The New York City Tax Commission did not wrongly revoke a not-for-profit owned parking company’s real property tax break since the operation was not essential to a broader charitable purpose, the New York Court of Appeals said Wednesday.
The implications of the U.S. Supreme Court's ruling in Texas Department of Housing and Community Affairs v. Inclusive Communities Project Inc. extends beyond the primary mortgage lending and insurance industries. The ruling almost certainly will embolden private plaintiffs and government agencies to assert claims of disparate impact discrimination, say attorneys at Arnold & Porter LLP.
The Ninth Circuit's ruling in Association of Irritated Residents v. U.S. Environmental Protection Agency preserving a long-standing exemption for emissions from certain pre-2004 agricultural sources granted growers a small reprieve this summer in an otherwise trying year for agriculture in the San Joaquin Valley, say attorneys at Bick Law Group.
Although former Republican Massachusetts Sen. Scott Brown didn't cast the deciding vote in the U.S. Supreme Court's 5-4 ruling in King v. Burwell, the one-time Cosmopolitan magazine pick for "America's Sexiest Man" played a significant role in the legal trials and tribulations of the Affordable Care Act, says Kim Wilcoxon of Thompson Hine LLP.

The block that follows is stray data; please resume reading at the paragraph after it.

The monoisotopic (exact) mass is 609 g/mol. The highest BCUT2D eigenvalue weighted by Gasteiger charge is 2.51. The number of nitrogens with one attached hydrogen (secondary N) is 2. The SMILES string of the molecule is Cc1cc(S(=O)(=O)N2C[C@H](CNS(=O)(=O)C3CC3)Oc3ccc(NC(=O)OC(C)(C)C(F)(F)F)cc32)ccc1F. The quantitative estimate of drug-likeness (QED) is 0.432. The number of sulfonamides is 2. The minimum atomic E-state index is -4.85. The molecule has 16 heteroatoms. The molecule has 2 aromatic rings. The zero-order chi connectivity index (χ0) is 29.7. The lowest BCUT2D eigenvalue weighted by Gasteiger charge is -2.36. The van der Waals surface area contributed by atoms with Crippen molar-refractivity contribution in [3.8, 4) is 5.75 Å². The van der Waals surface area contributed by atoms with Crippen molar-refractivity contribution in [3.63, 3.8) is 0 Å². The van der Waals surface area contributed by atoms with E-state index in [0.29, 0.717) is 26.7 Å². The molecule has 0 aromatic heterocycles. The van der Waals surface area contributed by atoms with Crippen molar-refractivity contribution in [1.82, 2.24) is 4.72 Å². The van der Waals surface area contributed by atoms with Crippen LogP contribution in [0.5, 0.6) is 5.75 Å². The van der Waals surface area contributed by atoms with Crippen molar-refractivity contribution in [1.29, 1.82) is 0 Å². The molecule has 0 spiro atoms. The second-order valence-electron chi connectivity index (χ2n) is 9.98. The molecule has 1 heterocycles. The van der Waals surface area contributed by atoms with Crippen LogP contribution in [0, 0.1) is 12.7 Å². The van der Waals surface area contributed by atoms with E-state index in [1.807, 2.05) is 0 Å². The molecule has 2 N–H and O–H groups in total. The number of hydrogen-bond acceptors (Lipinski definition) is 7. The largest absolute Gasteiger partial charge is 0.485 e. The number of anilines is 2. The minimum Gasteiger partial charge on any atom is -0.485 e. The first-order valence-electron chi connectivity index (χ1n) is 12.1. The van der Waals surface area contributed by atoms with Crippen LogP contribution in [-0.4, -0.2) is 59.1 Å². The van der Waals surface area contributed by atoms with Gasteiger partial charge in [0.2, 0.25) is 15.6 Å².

The practical effect of the New Jersey Supreme Court's ruling in Estate of Kotsovska v. Liebman may be to discourage the filing of petitions for workers' compensation benefits and to encourage litigation in the state's courts regarding employment status after a workplace injury has occurred, says Timothy Freeman of Sedgwick LLP.
The Florida Supreme Court recently eliminated an important protection for product liability defendants in design defect cases that produce inconsistent jury verdicts. However, there are strategies that defense counsel can employ to minimize the dilemmas resulting from this requirement — and perhaps transfer back to the plaintiff the risk of post-trial consequences for an inconsistent verdict, says Brian Baggot at Rumberger Kirk & Caldwell PA.